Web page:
Saved by the Light[27]  is a series of autobiographical books in which the author, Dannion Brinkley, tells about three experiences of clinical death. Each of these episodes were accompanied by the51gwpUHeqsL.jpg author's entry into a different dimension, located at a different vibrational level. Being in another dimension, Dannion communicated with thirteen Beings of Light who are observing the evolution of the planet Earth. According to the author, the creatures helped him to realize his degradation as a man created by God, gave instructions concerning the evolution of mankind, and also informed him what would happen on Earth in the next 50 years. As the author himself points out, the Beings of Light whom he met in the spiritual realm are Ascended Masters living in the planes of the Spirit.



   Concordia Antarova. Two Lives. The main character of the novel-Lyovushka, was  being educated by the Bright Brotherhood, and Great Teachers lead him on the path of self-development and service to high ideals. His Teachers were Hilarion, Paul the Venetian and El Morya, as well as Sanat Kumara, Saint Germain and others. In the book, they are all Lords of the Great White Brotherhood. Work for the common good is the highest value in the novel.[28] The Bright Brothers are described as senior friends and spiritual mentors with the highest spiritual and moral principles. They apply these principles in Their lives every day, also instructing other people who meet Them during their lives: "This is how a person can be happy with his inner state. That's where the power of helping people without words, without sermons by one living example comes from.”[29]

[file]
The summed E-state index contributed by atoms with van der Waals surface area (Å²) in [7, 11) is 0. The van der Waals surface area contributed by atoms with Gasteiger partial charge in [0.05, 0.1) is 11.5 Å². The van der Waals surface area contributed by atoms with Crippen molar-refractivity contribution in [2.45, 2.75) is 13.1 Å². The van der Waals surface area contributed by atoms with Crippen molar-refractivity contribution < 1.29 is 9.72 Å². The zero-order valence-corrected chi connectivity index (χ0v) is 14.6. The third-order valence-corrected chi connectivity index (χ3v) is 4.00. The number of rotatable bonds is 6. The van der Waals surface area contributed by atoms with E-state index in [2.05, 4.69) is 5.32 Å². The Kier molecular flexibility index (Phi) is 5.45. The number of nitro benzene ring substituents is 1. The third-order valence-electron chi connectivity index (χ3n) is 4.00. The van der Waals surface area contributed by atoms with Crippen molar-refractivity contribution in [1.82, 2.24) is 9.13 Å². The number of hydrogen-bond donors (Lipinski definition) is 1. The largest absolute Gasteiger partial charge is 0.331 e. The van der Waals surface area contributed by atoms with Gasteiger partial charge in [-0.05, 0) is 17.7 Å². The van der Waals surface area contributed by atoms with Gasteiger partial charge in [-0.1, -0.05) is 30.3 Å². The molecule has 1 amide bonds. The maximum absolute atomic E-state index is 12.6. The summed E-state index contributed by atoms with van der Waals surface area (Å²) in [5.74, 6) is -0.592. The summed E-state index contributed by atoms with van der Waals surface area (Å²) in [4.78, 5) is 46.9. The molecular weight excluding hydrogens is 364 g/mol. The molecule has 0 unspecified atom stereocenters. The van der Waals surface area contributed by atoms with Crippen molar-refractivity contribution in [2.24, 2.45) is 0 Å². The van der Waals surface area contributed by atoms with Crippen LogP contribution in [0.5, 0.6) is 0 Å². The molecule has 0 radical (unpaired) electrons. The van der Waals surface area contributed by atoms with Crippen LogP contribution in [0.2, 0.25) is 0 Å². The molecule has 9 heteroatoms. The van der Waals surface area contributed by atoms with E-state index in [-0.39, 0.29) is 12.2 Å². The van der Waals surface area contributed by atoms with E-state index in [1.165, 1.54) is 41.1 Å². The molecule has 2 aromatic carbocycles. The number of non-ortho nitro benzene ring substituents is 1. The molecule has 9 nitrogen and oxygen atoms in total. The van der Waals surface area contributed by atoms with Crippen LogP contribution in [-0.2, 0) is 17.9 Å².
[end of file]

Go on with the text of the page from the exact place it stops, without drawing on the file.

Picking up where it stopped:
In predictions


Vanga on the Teaching of the Great White Brotherhood:


The new Teaching will come from Russia – there will be a pure Russia, there will be a White Brotherhood in Russia. From here, the Teaching will begin its march around the world. The Teaching of the White Brotherhood… Like a white flower, it will cover the Earth, and thanks to this Teaching, people will be saved.

“This is a New Teaching,” she said, "but built on the foundations of the old one. The old here can be compared to the roots, and the new is like a flower blooming in the sun. The most ancient Teaching will come to the world soon. They ask me: “How soon will this time come?” No, not soon. Syria hasn't fallen yet!”[30]


People who worked on this article for Wikipedia:

  Konstantin Ovchinnikov, Tatyana Macherkevich, Victoria Yerofeyeva, Natalia Limonova, Ilseyar Bikkenova, Dmitry Novoselov


The publication was prepared by Elena Ilyina


*   *   *


[1] Shichalin A. Neoplatonism. New philosophical encyclopedia. Electronic library of the Institute of Philosophy of the Russian Academy of Sciences. In Russian

[2] Asmus V.F. Ancient philosophy. – Vy’sshaya shkola, 2009 .—p. 400  In Russian

[3] Shichalin A. Neoplatonism. New philosophical encyclopedia. Electronic library of the Institute of Philosophy of the Russian Academy of Sciences. In Russian